Alzheimer’s association adapts services during COVID-19

By Alzheimer’s Association Washington State Chapter
Lynnwood Times

LYNNWOOD, WASH., JUNE 19, 2020 – In Washington State alone, there are 120,000 people age 65+ living with Alzheimer’s. The COVID-19 pandemic has presented unique challenges for those impacted by dementia, especially for the unpaid family caregivers who support a loved one with the disease. The Alzheimer’s Association Washington State Chapter, based in Lynnwood, has stepped up to help by offering a variety of online and telephone support services during this time. 

“Caregivers are being affected in so many different ways through this COVID-19 pandemic,” says Hazel Borden, who conducts community outreach for the Alzheimer’s Association in Snohomish County. “During these times of isolation, increased stress and additional communication barriers, we want families on the caregiving journey to know they can turn to the Alzheimer’s Association for support.” 

Most of the Association’s 75+ support groups, which are usually held in-person, are now being offered online or by phone. Support groups provide people an opportunity to share personal experiences, feelings and coping strategies with others on a similar journey. 

“Support groups can make a huge difference for caregivers by providing suggestions to address challenging behaviors, an opportunity for socialization, and a level of understanding only found amongst other caregivers in a safe and welcoming environment,” says Maria Anakotta, a care consultant who serves residents of Snohomish County as part of the Alzheimer’s Association’s Care Connections program.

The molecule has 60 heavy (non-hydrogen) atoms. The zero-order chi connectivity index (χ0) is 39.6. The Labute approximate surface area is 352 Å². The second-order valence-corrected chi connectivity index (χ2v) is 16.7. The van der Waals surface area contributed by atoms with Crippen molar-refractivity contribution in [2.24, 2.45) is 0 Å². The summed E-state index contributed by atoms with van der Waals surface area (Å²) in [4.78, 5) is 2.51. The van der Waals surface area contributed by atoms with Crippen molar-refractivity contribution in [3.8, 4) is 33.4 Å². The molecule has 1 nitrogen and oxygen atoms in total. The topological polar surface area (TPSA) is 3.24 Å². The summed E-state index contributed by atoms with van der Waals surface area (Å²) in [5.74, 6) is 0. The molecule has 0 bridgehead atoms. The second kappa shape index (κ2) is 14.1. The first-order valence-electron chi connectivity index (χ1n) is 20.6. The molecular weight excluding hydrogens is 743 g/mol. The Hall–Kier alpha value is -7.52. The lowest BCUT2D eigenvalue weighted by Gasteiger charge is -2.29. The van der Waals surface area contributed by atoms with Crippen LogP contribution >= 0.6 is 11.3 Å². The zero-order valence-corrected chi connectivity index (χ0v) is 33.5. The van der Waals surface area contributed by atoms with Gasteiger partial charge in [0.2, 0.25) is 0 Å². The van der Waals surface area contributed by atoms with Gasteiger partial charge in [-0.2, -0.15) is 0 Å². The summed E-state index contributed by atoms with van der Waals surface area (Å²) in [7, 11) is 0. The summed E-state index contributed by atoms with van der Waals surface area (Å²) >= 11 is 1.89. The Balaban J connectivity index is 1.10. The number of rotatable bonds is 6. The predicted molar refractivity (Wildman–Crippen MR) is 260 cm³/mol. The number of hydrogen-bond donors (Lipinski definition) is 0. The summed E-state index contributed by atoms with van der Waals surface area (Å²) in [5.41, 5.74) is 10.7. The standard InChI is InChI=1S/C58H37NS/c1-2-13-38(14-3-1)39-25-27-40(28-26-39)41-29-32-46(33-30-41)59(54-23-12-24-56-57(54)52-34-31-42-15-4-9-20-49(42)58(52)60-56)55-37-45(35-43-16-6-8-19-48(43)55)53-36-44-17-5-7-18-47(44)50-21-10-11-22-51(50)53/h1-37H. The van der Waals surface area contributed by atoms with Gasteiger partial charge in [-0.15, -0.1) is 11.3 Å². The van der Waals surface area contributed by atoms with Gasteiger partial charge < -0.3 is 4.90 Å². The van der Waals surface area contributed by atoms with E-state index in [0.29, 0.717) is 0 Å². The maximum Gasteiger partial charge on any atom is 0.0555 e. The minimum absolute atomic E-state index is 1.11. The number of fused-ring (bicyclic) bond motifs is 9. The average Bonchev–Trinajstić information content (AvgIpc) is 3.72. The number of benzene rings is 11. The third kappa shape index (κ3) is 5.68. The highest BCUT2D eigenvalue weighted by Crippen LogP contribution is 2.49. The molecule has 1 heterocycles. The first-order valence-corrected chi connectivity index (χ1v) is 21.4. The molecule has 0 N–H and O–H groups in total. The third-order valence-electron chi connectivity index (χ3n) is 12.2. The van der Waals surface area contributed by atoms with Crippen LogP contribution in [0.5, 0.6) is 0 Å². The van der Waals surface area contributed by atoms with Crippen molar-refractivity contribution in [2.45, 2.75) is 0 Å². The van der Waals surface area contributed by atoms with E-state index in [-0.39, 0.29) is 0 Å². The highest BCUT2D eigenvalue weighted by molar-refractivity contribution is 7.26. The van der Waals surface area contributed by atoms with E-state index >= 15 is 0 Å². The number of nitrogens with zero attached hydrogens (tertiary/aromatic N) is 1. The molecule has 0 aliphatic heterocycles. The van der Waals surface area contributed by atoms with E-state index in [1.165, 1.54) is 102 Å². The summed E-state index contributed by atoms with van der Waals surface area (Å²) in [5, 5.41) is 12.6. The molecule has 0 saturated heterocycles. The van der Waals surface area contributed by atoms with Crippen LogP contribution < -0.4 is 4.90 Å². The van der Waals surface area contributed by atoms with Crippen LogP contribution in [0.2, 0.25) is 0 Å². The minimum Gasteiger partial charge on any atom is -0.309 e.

The community education program, which used to host live, in-person events throughout King and Snohomish Counties, has also adapted. Classes are now held online throughout the month, offering caregivers an opportunity to learn and ask questions about things like communication strategies, activities for people with dementia, as well as legal and financial planning. 

Those looking for information, support or crisis assistance may also call the Alzheimer’s Association’s 24/7 Helpline (1.800.272.3900) any time, day or night. The group’s website also offers an online support forum, ALZConnected, where people can ask questions, get advice and find support from their peers.

All of the Alzheimer’s Association’s services are free of charge and fully accessible from the safety and comfort of a person’s home. Borden adds, “You are not alone. The Alzheimer’s Association is here for you now more than ever!”

To learn more about available services, visit alzwa.org/covid19resources or call 1.800.272.3900. 

Mario Lotmore

Mario Lotmore is originally from The Bahamas and for the last seven years has called Mukilteo, WA his home. Having lived in every region of the United States has exposed him to various cultures, people, and approaches to life. Lotmore created the Lynnwood Times to represent the character of a diverse and growing Lynnwood. The launching of the city’s free community newspaper will only help bring neighborhoods together. Lotmore was an industrial engineer by trade and proven success implementing and managing lean accountable processes and policies within his eighteen years of operations excellence, strategic development, and project management in the aerospace, manufacturing, and banking industries. Over his career he has saved and created hundreds of union and non-union jobs. Lotmore is the President of a Homeowner Association, an active Science Technology Engineering and Mathematics volunteer in his community, and former Boeing 747 Diversity Council leader. Mario’s talent is finding “that recipe” of shared destiny to effectively improve the quality of life for others.

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